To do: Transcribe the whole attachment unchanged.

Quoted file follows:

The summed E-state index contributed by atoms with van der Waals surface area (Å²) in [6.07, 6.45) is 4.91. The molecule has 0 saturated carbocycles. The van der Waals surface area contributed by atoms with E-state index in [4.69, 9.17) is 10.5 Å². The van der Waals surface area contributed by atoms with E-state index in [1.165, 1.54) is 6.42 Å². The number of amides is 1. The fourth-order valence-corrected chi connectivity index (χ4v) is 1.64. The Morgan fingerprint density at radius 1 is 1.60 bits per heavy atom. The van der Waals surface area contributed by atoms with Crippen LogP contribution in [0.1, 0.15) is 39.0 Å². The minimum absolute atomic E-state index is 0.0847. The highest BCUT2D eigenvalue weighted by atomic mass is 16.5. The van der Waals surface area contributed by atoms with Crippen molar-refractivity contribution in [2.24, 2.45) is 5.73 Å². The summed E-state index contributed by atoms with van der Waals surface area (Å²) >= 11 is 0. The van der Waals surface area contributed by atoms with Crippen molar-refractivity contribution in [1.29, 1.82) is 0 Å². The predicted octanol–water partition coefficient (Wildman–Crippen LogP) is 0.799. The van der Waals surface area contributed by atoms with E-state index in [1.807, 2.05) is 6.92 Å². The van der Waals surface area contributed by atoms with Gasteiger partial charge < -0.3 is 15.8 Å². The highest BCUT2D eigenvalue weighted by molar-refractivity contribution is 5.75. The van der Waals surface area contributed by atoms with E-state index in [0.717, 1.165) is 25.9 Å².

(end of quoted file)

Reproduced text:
The summed E-state index contributed by atoms with van der Waals surface area (Å²) in [6.07, 6.45) is 4.91. The molecule has 0 saturated carbocycles. The van der Waals surface area contributed by atoms with E-state index in [4.69, 9.17) is 10.5 Å². The van der Waals surface area contributed by atoms with E-state index in [1.165, 1.54) is 6.42 Å². The number of amides is 1. The fourth-order valence-corrected chi connectivity index (χ4v) is 1.64. The Morgan fingerprint density at radius 1 is 1.60 bits per heavy atom. The van der Waals surface area contributed by atoms with Crippen LogP contribution in [0.1, 0.15) is 39.0 Å². The minimum absolute atomic E-state index is 0.0847. The highest BCUT2D eigenvalue weighted by atomic mass is 16.5. The van der Waals surface area contributed by atoms with Crippen molar-refractivity contribution in [2.24, 2.45) is 5.73 Å². The summed E-state index contributed by atoms with van der Waals surface area (Å²) >= 11 is 0. The van der Waals surface area contributed by atoms with Crippen molar-refractivity contribution in [1.29, 1.82) is 0 Å². The predicted octanol–water partition coefficient (Wildman–Crippen LogP) is 0.799. The van der Waals surface area contributed by atoms with E-state index in [1.807, 2.05) is 6.92 Å². The van der Waals surface area contributed by atoms with Gasteiger partial charge < -0.3 is 15.8 Å². The highest BCUT2D eigenvalue weighted by molar-refractivity contribution is 5.75. The van der Waals surface area contributed by atoms with E-state index in [0.717, 1.165) is 25.9 Å².